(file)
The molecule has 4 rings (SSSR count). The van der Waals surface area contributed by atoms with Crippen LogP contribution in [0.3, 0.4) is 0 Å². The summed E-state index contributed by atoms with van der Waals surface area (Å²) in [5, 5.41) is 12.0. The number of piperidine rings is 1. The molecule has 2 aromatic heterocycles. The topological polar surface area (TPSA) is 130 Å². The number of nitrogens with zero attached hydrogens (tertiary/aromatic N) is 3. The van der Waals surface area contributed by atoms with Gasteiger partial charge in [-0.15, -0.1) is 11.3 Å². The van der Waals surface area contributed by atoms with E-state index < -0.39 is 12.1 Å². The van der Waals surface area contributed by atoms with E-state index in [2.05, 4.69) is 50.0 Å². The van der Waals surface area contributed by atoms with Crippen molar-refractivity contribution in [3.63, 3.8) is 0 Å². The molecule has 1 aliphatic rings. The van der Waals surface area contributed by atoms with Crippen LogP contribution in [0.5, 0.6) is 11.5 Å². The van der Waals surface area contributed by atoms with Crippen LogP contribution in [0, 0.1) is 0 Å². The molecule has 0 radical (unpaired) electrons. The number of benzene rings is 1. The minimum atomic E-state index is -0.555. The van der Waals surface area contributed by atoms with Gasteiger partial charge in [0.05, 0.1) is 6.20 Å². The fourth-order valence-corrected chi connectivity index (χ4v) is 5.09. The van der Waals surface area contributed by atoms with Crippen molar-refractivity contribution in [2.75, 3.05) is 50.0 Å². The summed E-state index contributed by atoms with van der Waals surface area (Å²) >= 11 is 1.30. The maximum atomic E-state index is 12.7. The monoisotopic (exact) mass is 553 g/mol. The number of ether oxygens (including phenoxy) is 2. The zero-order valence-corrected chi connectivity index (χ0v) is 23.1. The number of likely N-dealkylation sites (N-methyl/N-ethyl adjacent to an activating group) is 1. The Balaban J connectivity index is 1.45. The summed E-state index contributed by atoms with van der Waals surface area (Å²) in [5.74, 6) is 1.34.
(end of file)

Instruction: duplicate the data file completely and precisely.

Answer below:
The molecule has 4 rings (SSSR count). The van der Waals surface area contributed by atoms with Crippen LogP contribution in [0.3, 0.4) is 0 Å². The summed E-state index contributed by atoms with van der Waals surface area (Å²) in [5, 5.41) is 12.0. The number of piperidine rings is 1. The molecule has 2 aromatic heterocycles. The topological polar surface area (TPSA) is 130 Å². The number of nitrogens with zero attached hydrogens (tertiary/aromatic N) is 3. The van der Waals surface area contributed by atoms with Gasteiger partial charge in [-0.15, -0.1) is 11.3 Å². The van der Waals surface area contributed by atoms with E-state index < -0.39 is 12.1 Å². The van der Waals surface area contributed by atoms with E-state index in [2.05, 4.69) is 50.0 Å². The van der Waals surface area contributed by atoms with Crippen molar-refractivity contribution in [3.63, 3.8) is 0 Å². The molecule has 1 aliphatic rings. The van der Waals surface area contributed by atoms with Crippen LogP contribution in [0.5, 0.6) is 11.5 Å². The van der Waals surface area contributed by atoms with Crippen LogP contribution in [0, 0.1) is 0 Å². The molecule has 0 radical (unpaired) electrons. The number of benzene rings is 1. The minimum atomic E-state index is -0.555. The van der Waals surface area contributed by atoms with Gasteiger partial charge in [0.05, 0.1) is 6.20 Å². The fourth-order valence-corrected chi connectivity index (χ4v) is 5.09. The van der Waals surface area contributed by atoms with Crippen molar-refractivity contribution in [2.75, 3.05) is 50.0 Å². The summed E-state index contributed by atoms with van der Waals surface area (Å²) >= 11 is 1.30. The maximum atomic E-state index is 12.7. The monoisotopic (exact) mass is 553 g/mol. The number of ether oxygens (including phenoxy) is 2. The zero-order valence-corrected chi connectivity index (χ0v) is 23.1. The number of likely N-dealkylation sites (N-methyl/N-ethyl adjacent to an activating group) is 1. The Balaban J connectivity index is 1.45. The summed E-state index contributed by atoms with van der Waals surface area (Å²) in [5.74, 6) is 1.34.